Chris Winter of the Conservation Council of Ontario said, "The whole ability to adopt a conserver lifestyle depends on having that support structure there". Green infrastructure includes such things as auto-sharing programs, companies that sell green power and organizations that deliver or sell local foods. Government regulations on everything from energy efficient light bulbs to carbon taxes to offset green initiatives are also needed to act as a catalyst for the creation of a green infrastructure.
Winter is launching a new website, www.weconserve.ca, that asks Canadians to undertake a 10-point self-assessment test on how green they're living. "It's looking at 10 categories where we have our greatest impact and we can make the greatest change in terms of adopting conserver solutions" said Winter. Right now is a great time to asses your own green practices and decide what areas you want to improve on in the new year. I figure that I will likely never be perfect in this regard but I try to just improve as much as I can as I go along in life.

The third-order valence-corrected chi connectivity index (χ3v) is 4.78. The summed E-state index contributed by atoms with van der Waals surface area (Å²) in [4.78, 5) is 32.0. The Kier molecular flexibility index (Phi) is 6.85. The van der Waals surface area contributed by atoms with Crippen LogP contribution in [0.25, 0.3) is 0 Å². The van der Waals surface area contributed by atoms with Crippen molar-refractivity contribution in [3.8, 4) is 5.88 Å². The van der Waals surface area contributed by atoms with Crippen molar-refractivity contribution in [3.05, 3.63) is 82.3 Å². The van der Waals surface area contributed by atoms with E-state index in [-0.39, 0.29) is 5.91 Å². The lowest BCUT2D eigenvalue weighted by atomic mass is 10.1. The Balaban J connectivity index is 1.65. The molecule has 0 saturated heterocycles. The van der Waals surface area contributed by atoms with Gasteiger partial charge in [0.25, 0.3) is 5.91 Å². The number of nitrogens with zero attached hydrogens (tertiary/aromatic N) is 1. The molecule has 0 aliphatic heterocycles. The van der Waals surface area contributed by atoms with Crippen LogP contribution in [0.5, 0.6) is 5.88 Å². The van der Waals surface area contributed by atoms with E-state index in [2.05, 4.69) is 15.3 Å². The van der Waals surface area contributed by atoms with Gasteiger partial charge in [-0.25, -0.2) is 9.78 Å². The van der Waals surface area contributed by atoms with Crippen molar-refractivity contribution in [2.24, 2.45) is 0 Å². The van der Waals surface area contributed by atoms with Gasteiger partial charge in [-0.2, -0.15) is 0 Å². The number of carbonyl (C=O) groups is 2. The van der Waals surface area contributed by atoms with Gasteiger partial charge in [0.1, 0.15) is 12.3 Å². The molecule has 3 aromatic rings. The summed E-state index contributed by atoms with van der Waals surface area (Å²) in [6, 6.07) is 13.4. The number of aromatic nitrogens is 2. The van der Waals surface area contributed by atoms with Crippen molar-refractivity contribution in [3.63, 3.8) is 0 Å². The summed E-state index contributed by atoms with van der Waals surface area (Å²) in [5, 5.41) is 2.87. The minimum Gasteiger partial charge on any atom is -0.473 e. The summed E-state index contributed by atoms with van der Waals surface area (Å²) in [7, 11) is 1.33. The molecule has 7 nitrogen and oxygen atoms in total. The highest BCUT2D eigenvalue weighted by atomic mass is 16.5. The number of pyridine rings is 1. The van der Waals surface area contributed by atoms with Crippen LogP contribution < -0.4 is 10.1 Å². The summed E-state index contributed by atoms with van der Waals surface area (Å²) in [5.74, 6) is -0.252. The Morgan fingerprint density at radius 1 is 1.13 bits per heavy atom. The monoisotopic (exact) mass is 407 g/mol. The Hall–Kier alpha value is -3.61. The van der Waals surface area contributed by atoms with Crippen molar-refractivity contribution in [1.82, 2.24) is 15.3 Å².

If you are looking to make real change in 2008 take heart that it doesn't all have to be about sacrifice. Experts say an environmentally friendly lifestyle can mean not only lower household bills but also improved mental and physical health when making a change like giving up driving to walk or bike to work.
Winter says not to worry if you score low on the weconserve test because the goal, "is not to become perfect, just to become better". Hopefully 2008 will see a shift from green talk to green action!
Take the conservation test and take action at http://www.weconserve.ca/
(All cited quotes & figures are from Environment tops for Canadians but experts hope people make real efforts in 2008 - The Canadian Press, Dec 18)